It’s possible that your hearing may not start on time. However, you should always arrive a little early. You’ll need to get your bearings, check in with the court officer, and get last-minute advice from your family law attorney.

  • Effective Communication Methods with Your Ex

    Divorce law is complex, which is why it’s best to have a divorce attorney in Owings Mills on your side to protect your interests. Although divorcing spouses often want the case to be resolved as quickly as possible, it’s necessary to remember that divorce isn’t always a one-time issue; if you share children in common with your spouse, you’ll need to be able to communicate effectively with him or her for years to come. Making the divorce process as amicable as possible may help prevent contentious child custody issues in the future and it will certainly improve your communication with your ex. divorce - attorney

    Agree on a Method

    The first step toward effective co-parenting is a matter of logistics: Deciding which communication methods you will use. It may be necessary to make a phone call or have a face-to-face conversation in some cases, but if your relationship with your ex is strained, then it’s best to use more impersonal methods whenever possible. E-mail is an excellent choice because it gives you time to choose your wording carefully before responding. Plus, you can save all of your received and sent e-mails in case they are needed for future litigation. Regardless of which methods you choose, you should never use a child as a messenger.

    Keep Each Other in the Loop

    Agree to keep each other in the loop. Tell your ex about the important things going on in your child’s life (e.g., school pictures, immunizations, and major temper tantrums) and ask that you be kept informed if something happens at the other parent’s house that you need to know about.

    Avoid Putting the Kids in the Middle

    Children need stability and support . Witnessing hostility between their parents can inflict real psychological damage on children that can have lasting effects. Make an agreement with your ex to hide disagreements from the kids and to never make disparaging remarks about the other parent in front of the children.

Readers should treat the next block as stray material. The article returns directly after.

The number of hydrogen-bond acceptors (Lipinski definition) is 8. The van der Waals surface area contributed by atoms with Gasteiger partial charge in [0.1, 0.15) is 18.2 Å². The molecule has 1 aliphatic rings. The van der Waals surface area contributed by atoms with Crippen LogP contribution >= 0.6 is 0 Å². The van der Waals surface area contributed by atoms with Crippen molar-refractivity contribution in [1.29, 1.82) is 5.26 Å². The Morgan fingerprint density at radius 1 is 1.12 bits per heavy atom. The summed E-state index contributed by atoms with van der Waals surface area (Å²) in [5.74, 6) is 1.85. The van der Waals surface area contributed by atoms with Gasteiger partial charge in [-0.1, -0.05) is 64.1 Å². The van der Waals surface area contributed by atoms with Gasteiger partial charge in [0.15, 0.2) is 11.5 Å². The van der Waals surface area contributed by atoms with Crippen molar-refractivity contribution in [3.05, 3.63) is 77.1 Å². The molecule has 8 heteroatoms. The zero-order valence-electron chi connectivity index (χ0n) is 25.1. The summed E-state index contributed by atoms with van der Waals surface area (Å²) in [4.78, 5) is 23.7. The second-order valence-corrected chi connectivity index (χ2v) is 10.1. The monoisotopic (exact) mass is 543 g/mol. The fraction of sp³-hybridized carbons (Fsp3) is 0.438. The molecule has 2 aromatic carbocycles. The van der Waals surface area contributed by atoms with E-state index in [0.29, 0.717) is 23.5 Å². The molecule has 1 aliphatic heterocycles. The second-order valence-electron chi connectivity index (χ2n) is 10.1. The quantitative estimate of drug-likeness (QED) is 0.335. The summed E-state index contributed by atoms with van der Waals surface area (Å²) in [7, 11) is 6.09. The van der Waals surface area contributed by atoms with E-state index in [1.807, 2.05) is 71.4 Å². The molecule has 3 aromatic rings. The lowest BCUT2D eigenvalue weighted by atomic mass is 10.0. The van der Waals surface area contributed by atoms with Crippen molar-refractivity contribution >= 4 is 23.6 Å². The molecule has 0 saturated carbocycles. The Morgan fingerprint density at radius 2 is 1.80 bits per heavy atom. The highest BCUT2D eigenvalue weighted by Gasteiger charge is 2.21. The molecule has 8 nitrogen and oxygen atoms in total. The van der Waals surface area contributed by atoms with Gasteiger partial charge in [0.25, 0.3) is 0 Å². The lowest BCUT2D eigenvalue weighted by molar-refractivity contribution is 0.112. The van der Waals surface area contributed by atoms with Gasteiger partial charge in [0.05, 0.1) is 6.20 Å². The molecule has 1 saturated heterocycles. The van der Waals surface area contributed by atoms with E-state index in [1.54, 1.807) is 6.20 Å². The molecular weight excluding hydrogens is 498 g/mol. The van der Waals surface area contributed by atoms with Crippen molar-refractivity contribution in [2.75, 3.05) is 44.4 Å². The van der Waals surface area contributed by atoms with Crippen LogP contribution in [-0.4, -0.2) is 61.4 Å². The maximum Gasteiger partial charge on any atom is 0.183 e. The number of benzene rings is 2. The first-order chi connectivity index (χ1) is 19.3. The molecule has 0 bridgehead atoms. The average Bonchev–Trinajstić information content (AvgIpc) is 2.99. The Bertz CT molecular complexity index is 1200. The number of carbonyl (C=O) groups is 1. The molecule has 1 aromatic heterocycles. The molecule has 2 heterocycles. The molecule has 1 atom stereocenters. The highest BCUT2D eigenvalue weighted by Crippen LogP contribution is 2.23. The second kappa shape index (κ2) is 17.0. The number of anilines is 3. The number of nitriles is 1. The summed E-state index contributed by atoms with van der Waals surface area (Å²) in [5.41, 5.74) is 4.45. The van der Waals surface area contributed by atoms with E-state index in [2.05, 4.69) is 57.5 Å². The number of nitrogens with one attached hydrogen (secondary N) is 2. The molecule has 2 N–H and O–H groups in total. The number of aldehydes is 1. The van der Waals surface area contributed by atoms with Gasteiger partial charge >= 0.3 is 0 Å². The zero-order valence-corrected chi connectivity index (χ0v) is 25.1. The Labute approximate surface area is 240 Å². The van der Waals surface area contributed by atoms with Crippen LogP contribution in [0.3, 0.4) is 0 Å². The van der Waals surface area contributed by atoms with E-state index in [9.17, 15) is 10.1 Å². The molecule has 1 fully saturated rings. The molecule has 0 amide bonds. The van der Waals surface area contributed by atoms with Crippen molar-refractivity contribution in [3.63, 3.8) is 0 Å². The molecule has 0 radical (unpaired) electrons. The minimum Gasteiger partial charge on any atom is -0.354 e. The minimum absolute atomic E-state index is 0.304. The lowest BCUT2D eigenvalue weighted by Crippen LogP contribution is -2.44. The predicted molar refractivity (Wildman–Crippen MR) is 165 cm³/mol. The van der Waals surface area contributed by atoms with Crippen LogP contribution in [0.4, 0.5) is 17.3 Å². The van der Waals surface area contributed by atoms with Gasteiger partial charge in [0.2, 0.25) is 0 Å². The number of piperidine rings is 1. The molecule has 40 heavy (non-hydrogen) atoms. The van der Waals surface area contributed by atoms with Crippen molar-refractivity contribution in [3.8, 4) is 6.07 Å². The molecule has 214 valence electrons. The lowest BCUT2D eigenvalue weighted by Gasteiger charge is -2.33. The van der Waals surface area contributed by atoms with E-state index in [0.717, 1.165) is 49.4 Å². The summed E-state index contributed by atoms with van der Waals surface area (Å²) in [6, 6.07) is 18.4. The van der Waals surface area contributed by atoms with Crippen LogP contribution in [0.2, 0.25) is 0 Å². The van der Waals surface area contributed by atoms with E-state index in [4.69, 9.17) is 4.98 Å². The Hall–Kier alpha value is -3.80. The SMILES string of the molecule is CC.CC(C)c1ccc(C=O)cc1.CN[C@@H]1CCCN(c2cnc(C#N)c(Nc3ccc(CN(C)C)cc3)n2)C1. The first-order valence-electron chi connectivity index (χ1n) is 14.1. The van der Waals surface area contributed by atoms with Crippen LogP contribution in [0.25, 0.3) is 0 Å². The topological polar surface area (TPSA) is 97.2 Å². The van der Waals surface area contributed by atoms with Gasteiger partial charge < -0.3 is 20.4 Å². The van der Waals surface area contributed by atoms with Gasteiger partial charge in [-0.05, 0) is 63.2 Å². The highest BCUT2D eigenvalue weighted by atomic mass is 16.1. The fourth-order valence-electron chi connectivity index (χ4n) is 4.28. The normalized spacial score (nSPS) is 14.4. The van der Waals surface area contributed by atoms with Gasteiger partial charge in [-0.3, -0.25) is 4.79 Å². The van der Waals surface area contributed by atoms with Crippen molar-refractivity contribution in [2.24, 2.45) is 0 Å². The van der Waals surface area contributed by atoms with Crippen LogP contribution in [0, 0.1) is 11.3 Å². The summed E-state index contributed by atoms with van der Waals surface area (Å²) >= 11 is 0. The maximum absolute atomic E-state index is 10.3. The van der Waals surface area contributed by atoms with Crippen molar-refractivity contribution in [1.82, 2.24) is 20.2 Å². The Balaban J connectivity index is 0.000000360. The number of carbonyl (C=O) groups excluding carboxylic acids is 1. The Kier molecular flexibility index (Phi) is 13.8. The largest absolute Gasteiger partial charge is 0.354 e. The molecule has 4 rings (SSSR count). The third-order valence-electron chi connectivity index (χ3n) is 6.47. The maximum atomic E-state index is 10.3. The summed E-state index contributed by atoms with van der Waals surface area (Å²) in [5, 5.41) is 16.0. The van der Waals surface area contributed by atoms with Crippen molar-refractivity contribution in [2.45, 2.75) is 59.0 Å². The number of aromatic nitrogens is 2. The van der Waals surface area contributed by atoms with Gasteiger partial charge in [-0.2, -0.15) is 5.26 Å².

Use Professional Language

    Perceiving your relationship with your ex as a business relationship can support effective co-parenting. Use courteous, professional language with your ex when speaking, texting, or e-mailing. After writing an e-mail to your ex, take a minute to reread it before you press “Send.” Make sure there are no word choices or stylistic selections that could be misinterpreted. For example, writing something in all capital letters could be interpreted as hostility.

  • Dealing with Child Custody Issues in Military Families

    Although service to one’s country is invaluable, military families face incredible challenges. The strain of a lengthy deployment can often contribute to the breakdown of a relationship and a subsequent divorce proceeding. However, even in the absence of divorce, military families may need to consult a child custody lawyer serving Owings Mills. This is because the military mandates the creation of Family Care Plans for certain servicemembers.

    Family Care Plans

    Family Care Plan for Military A Family Care Plan is a document that establishes child custody arrangements; however, it is used by parents who are not divorcing. The military requires servicemember parents to have an official Family Care Plan under certain circumstances, such as when both parents are active duty servicemembers with children under the age of 19. This document details how care will be provided to the children in the event that one or both parents are deployed on a short-term or long-term basis. For example, during a short-term absence such as a week-long training program, the child might stay with a nearby aunt or uncle. For a long-term deployment, it may be more appropriate for the child to stay with a different relative, even if this relative lives farther away. Military Family Care Plans also designate a guardian for the child in the event of the death of the military parent. A family law attorney can help parents develop a Family Care Plan.

    Military Relocations

    When military parents separate or divorce, relocations can be particularly tricky. Child custody is governed by state law, even for military families. This means that it is likely that the custodial parent will have to ask the court for permission to move with the child when that parent is transferred to a different post.

    Child Custody Modifications

    The Servicemembers Civil Relief Act (SCRA) gives military parents certain legal rights. When an active duty servicemember is deployed and the other parent files for divorce or a change in child custody, the active duty servicemember can obtain a stay of court and administrative proceedings. This stay postpones court proceedings for 90 days to allow the servicemember to be present. Sometimes, the judge may decide to extend the stay.